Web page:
Frida Kahlo, Fulang-Chang and I (1937)

I greatly admire Frida Kahlo’s work, and this was the first work of hers I have seen in person. I love the intensity of her self-portraits, and how distinctive her style is. I feel her self-portraits are very striking and unusual, and give a real sense of her inner life. There was a quote from the artist on the information panel that I feel sums up her work very well: “I never painted dreams. I painted my own reality.” The frame was also very unusual, it was made some years after the painting, from glass which was then painted.


Roy Lichtenstein, Drowning Girl (1963)

Pop Artist Roy Lichtenstein’s works and their use of Ben Day dots are a familiar part of pop culture. I was surprised by the large scale of this work, but not by the melodramatic subject matter! This is an early work, and is based on imagery from a DC Comic. This use of popular imagery increased the appeal of his work. He not only sourced subject matter from comics and advertisements, but also copied commercial printing techniques creating a playful style.


Anselm Kiefer, Wooden Room (1972)

This large scale work caught my eye in one of the galleries for its masterful rendering of the texture of the wood. The unusual medium – charcoal on burlap – also added to its tactile appeal. The ‘wooden room’ is the artist’s attic studio, and this added to the interest of the work for me as it is such a personal and creative space. This, combined with the high level of skill evident in the work, made it very memorable and engaging.


Edward Ruscha, OOF (1962)

I enjoyed this work because it is good fun, something Ruscha has acknowledged when speaking about his work at this time: “I was interested in monosyllabic word sounds that seemed to have a certain comedic value to them.” It was another work that I just came across in the gallery – but it is certainly one that makes an impact!


Andy Warhol, Campell’s Soup Cans (1962)

It was really interesting to see two works by the famous Pop Artist Andy Warhol. The Campbell soup cans are so iconic and recognisable that it was strange to see them in person. Created using screen printing techniques, they offer a critique of advertising and commercialism. There are 32 canvases, each depicting a different soup flavour.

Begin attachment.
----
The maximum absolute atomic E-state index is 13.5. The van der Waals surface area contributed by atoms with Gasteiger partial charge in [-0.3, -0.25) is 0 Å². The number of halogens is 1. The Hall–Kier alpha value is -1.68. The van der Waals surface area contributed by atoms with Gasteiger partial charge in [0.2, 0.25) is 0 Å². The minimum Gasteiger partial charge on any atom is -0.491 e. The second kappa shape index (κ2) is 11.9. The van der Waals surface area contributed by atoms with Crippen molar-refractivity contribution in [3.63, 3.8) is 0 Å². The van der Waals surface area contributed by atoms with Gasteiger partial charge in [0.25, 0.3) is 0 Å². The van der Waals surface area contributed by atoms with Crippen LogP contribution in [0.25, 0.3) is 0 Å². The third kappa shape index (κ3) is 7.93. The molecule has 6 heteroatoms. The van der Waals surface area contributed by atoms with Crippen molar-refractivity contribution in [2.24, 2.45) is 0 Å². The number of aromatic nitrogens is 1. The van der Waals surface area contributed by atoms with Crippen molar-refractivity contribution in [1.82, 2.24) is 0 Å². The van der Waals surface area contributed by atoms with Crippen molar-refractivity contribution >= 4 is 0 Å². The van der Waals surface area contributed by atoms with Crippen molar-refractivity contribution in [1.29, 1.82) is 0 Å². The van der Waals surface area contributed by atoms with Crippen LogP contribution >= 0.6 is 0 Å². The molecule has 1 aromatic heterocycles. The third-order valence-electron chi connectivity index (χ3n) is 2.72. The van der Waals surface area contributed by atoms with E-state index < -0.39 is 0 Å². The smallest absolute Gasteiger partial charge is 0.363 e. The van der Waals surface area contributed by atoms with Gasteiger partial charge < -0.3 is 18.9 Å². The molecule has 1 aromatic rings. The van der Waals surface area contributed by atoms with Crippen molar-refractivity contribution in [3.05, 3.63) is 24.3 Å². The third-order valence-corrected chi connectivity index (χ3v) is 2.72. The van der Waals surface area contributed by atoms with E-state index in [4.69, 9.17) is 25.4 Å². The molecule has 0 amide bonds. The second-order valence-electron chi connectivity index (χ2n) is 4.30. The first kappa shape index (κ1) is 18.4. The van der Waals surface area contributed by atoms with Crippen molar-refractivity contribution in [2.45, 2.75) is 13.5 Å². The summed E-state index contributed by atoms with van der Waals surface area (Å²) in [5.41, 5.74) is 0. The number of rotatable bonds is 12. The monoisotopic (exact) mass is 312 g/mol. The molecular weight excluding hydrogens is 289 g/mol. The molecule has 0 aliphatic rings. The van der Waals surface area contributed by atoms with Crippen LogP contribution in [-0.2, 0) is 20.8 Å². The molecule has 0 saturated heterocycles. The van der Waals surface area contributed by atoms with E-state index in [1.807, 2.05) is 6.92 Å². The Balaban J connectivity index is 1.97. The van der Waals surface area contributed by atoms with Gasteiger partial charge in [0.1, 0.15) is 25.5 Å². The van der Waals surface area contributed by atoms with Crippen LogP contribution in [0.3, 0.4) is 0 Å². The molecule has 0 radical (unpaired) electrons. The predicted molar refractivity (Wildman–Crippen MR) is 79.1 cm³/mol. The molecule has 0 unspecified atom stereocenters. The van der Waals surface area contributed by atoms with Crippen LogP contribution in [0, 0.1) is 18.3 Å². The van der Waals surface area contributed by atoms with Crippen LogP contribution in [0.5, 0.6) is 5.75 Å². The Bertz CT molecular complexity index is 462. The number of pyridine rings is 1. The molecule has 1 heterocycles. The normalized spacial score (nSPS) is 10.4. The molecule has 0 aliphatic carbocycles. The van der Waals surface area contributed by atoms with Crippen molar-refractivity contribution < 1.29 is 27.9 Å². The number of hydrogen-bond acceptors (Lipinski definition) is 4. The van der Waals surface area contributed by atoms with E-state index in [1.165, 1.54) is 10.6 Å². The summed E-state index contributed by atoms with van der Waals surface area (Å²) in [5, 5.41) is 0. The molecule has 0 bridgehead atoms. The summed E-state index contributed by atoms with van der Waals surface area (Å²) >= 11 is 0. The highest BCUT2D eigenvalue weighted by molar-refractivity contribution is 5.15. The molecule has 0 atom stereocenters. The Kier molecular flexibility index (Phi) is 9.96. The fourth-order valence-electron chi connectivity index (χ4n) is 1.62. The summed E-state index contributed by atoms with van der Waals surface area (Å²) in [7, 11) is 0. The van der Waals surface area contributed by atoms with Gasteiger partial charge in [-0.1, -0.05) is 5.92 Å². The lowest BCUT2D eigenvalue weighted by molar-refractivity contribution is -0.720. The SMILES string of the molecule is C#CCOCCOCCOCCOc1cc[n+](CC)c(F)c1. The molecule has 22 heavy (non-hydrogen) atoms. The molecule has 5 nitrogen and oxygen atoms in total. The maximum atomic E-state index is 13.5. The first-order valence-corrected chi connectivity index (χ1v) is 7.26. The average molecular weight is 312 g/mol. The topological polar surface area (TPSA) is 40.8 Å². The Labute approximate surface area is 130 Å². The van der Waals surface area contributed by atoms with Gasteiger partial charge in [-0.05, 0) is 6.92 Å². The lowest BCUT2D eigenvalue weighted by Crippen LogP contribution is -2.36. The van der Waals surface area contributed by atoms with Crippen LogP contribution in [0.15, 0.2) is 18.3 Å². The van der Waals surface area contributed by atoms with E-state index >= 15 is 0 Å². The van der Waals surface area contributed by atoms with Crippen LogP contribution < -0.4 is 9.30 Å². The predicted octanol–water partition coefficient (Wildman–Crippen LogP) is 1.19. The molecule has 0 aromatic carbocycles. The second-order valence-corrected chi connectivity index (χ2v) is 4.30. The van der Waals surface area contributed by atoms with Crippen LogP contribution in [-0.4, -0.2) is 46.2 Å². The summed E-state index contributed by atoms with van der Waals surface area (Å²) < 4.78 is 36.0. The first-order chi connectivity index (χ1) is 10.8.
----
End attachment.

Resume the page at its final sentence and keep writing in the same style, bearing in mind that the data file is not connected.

Andy Warhol, Gold Marilyn Monroe (1962)

Warhol’s Gold Marilyn Monroe is also on show, playing on the popularity of the star and how often her image has been reproduced. He creates her likeness in a Pop Art style, against a gold background.

Mark Rothko, No.3/No.13 (1949)

Mark Rothko, No.3/No.13 (1949)

Mark Rothko’s work makes striking use of colour, and the large scale gives an enveloping effect. It is one of many works the artist created using these hazy rectangular bands of colour. The softened edges of the different blocks of colour gives an effect of blending or blurring.

This is only a small selection of the works on display at MOMA. It is a very interesting and varied collection, well worth a visit!

Review: Irish Women Artists 1870-1970 at Adam’s Auctioneers, Dublin


The Summer Loan exhibition in Adam’s Auctioneers showcases a century of art by Irish women. Some of the names (Evie Hone, Mainie Jellet or Lily Yeats) may be familiar, but others are lesser known, such as Lady Glenavy, Elizabeth Rivers or Hilda Geralda Van Stockum. Featuring works in a variety of media — including paintings, prints, embroidery and sculpture — this exhibition shows the breadth of creativity of often under-appreciated Irish female artists. While women artists have frequently been omitted from the canon of art history, the impact they have had on the course of Irish art is undeniable. They have founded artistic ventures such as the Dublin Painters Society and the Irish Exhibition of Living Art and helped establish modern artistic styles in Ireland. The art shown is interesting and varied, and proves that these artists are worthy of more attention than they have traditionally received.